Fracture Mechanics Approach to Splitting in Low Spring Index Cold Coiling Process

  • Y. PrawotoEmail author
  • S. Manville
  • T. Sakai
  • L. Lee
  • M. Tanaka
  • T. Gnaupel-Herold
Technical Article---Peer-Reviewed


This paper is an attempt to understand the coil splitting phenomena by means of fracture mechanics. The methods used combine the residual stress measurement with neutron and finite element analysis. The support of the metallurgical evaluation is used as evidence to justify the use of the fracture mechanics concept. Comparing coil springs manufactured at two different manufacturing lines, namely N1 and N6, residual stress distributions in three main directions were measured using neutron diffraction. The results of the residual stress measurement were then converted into the stress intensity factor to enable the analysis in fracture mechanics. The mixed-mode analysis of opening, Mode I, and in-plane shearing, Mode II, is used to solve the splitting problem. The discrepancy between the coil made at N1 and N6 was identified and taken into account in terms of the profile difference. Based on this difference, an FEA simulation was conducted. The results support the experimental finding, which is that the shape of the coil manufactured influences the pattern of the residual stress, which leads to different splitting behaviors. This simple analysis helps practitioners understand why, and how, some cold coiled products split after manufacturing. It is concluded that this very basic concept of fracture mechanics can be used to establish the limit of the cold coiling process by evaluation of the mixed-mode stress intensity factor to the fracture toughness of the material.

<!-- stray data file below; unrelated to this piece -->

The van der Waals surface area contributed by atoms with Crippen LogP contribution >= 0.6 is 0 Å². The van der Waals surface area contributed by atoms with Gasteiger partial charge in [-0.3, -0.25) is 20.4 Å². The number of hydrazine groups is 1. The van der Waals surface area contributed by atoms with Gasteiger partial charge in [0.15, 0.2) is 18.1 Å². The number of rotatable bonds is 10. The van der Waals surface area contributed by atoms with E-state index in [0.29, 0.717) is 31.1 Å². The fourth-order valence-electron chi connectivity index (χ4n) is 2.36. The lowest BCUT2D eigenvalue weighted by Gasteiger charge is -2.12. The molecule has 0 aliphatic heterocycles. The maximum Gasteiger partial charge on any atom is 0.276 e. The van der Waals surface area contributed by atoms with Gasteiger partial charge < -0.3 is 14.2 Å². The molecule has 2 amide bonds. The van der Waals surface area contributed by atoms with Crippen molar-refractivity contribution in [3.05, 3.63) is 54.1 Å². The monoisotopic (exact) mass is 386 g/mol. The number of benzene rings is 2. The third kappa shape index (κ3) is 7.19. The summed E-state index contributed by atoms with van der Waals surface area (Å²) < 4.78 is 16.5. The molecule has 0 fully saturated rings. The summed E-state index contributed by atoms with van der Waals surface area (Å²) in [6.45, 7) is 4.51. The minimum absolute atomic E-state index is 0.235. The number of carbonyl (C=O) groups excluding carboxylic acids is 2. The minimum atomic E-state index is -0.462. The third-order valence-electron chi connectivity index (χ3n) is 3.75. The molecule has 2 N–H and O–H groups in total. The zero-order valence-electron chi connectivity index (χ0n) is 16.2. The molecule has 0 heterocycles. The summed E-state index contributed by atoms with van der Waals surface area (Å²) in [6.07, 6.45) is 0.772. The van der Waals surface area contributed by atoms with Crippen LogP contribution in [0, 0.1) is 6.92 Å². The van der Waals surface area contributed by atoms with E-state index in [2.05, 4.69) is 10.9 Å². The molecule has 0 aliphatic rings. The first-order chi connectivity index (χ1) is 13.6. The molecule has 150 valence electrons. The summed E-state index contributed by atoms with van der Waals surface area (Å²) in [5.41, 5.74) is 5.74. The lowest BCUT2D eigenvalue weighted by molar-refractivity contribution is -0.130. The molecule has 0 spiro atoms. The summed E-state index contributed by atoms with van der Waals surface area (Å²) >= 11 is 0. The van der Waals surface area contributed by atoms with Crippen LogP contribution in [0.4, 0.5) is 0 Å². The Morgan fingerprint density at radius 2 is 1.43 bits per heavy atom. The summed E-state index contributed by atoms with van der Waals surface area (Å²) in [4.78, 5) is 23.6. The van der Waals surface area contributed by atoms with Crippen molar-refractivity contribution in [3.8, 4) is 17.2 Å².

Residual stress Neutron diffraction Cold forming Stress intensity factor J-Integral 



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Copyright information

© ASM International 2019

Authors and Affiliations

  • Y. Prawoto
    • 1
    Email author
  • S. Manville
    • 1
  • T. Sakai
    • 1
  • L. Lee
    • 1
  • M. Tanaka
    • 2
  • T. Gnaupel-Herold
    • 3
  1. 1.NHK International CoNoviUSA
  2. 2.NASCO Spring USABowling GreenUSA
  3. 3.NIST Center For Neutron ResearchGaithersburgUSA

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